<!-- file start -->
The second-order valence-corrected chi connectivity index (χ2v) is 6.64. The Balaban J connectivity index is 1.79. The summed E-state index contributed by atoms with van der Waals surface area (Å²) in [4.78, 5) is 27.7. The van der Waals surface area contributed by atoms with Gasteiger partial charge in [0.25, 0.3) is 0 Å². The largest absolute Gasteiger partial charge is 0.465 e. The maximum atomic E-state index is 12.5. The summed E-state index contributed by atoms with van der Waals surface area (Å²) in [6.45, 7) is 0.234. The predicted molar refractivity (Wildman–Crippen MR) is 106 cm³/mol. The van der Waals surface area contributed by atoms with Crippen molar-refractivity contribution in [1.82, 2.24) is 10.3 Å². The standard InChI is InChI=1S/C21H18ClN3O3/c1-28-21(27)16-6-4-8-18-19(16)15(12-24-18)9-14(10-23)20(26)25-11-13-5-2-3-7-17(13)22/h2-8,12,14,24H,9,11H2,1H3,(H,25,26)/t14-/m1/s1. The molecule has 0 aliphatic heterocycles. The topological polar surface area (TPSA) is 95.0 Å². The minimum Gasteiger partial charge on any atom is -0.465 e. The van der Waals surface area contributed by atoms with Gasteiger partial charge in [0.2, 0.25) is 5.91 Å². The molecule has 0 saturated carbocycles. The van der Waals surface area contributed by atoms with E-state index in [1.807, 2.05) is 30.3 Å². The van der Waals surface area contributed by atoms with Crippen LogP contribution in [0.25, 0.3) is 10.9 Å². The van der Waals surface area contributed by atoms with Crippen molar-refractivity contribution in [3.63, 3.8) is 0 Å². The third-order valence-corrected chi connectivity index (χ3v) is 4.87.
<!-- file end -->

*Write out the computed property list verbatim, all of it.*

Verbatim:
The second-order valence-corrected chi connectivity index (χ2v) is 6.64. The Balaban J connectivity index is 1.79. The summed E-state index contributed by atoms with van der Waals surface area (Å²) in [4.78, 5) is 27.7. The van der Waals surface area contributed by atoms with Gasteiger partial charge in [0.25, 0.3) is 0 Å². The largest absolute Gasteiger partial charge is 0.465 e. The maximum atomic E-state index is 12.5. The summed E-state index contributed by atoms with van der Waals surface area (Å²) in [6.45, 7) is 0.234. The predicted molar refractivity (Wildman–Crippen MR) is 106 cm³/mol. The van der Waals surface area contributed by atoms with Crippen molar-refractivity contribution in [1.82, 2.24) is 10.3 Å². The standard InChI is InChI=1S/C21H18ClN3O3/c1-28-21(27)16-6-4-8-18-19(16)15(12-24-18)9-14(10-23)20(26)25-11-13-5-2-3-7-17(13)22/h2-8,12,14,24H,9,11H2,1H3,(H,25,26)/t14-/m1/s1. The molecule has 0 aliphatic heterocycles. The topological polar surface area (TPSA) is 95.0 Å². The minimum Gasteiger partial charge on any atom is -0.465 e. The van der Waals surface area contributed by atoms with Gasteiger partial charge in [0.2, 0.25) is 5.91 Å². The molecule has 0 saturated carbocycles. The van der Waals surface area contributed by atoms with E-state index in [1.807, 2.05) is 30.3 Å². The van der Waals surface area contributed by atoms with Crippen LogP contribution in [0.25, 0.3) is 10.9 Å². The van der Waals surface area contributed by atoms with Crippen molar-refractivity contribution in [3.63, 3.8) is 0 Å². The third-order valence-corrected chi connectivity index (χ3v) is 4.87.